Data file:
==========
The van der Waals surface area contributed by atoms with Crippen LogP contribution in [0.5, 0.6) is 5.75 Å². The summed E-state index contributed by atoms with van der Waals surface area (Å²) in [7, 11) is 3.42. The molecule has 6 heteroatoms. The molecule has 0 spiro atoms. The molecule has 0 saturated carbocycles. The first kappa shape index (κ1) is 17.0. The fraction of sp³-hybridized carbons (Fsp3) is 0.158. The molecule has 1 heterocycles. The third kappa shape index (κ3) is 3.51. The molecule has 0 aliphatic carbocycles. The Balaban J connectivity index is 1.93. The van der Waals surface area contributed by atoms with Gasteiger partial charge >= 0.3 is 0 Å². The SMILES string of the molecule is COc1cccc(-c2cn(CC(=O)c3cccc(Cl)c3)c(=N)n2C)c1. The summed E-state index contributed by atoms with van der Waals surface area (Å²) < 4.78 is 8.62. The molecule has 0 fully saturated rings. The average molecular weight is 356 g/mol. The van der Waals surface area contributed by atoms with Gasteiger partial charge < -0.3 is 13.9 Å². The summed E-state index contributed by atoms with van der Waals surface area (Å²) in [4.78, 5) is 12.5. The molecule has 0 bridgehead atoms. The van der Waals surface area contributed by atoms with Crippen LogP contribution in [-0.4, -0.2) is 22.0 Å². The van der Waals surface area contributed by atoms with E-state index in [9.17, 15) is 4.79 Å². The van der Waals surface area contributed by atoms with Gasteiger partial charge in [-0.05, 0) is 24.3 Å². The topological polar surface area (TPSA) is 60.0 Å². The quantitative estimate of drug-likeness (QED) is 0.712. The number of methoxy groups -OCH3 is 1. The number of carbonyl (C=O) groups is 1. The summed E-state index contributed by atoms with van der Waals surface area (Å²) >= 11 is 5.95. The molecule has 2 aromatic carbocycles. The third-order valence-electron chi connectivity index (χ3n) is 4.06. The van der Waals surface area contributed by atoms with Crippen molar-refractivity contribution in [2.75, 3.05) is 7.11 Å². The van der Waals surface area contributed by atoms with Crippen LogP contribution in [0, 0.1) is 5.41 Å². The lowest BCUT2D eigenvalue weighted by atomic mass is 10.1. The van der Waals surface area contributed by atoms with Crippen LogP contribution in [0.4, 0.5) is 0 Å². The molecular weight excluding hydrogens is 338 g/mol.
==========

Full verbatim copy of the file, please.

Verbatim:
The van der Waals surface area contributed by atoms with Crippen LogP contribution in [0.5, 0.6) is 5.75 Å². The summed E-state index contributed by atoms with van der Waals surface area (Å²) in [7, 11) is 3.42. The molecule has 6 heteroatoms. The molecule has 0 spiro atoms. The molecule has 0 saturated carbocycles. The first kappa shape index (κ1) is 17.0. The fraction of sp³-hybridized carbons (Fsp3) is 0.158. The molecule has 1 heterocycles. The third kappa shape index (κ3) is 3.51. The molecule has 0 aliphatic carbocycles. The Balaban J connectivity index is 1.93. The van der Waals surface area contributed by atoms with Gasteiger partial charge >= 0.3 is 0 Å². The SMILES string of the molecule is COc1cccc(-c2cn(CC(=O)c3cccc(Cl)c3)c(=N)n2C)c1. The summed E-state index contributed by atoms with van der Waals surface area (Å²) < 4.78 is 8.62. The molecule has 0 fully saturated rings. The average molecular weight is 356 g/mol. The van der Waals surface area contributed by atoms with Gasteiger partial charge < -0.3 is 13.9 Å². The summed E-state index contributed by atoms with van der Waals surface area (Å²) in [4.78, 5) is 12.5. The molecule has 0 bridgehead atoms. The van der Waals surface area contributed by atoms with Crippen LogP contribution in [-0.4, -0.2) is 22.0 Å². The van der Waals surface area contributed by atoms with E-state index in [9.17, 15) is 4.79 Å². The van der Waals surface area contributed by atoms with Gasteiger partial charge in [-0.05, 0) is 24.3 Å². The topological polar surface area (TPSA) is 60.0 Å². The quantitative estimate of drug-likeness (QED) is 0.712. The number of methoxy groups -OCH3 is 1. The number of carbonyl (C=O) groups is 1. The summed E-state index contributed by atoms with van der Waals surface area (Å²) >= 11 is 5.95. The molecule has 2 aromatic carbocycles. The third-order valence-electron chi connectivity index (χ3n) is 4.06. The van der Waals surface area contributed by atoms with Crippen molar-refractivity contribution in [2.75, 3.05) is 7.11 Å². The van der Waals surface area contributed by atoms with Crippen LogP contribution in [0, 0.1) is 5.41 Å². The lowest BCUT2D eigenvalue weighted by atomic mass is 10.1. The van der Waals surface area contributed by atoms with Crippen LogP contribution in [0.4, 0.5) is 0 Å². The molecular weight excluding hydrogens is 338 g/mol.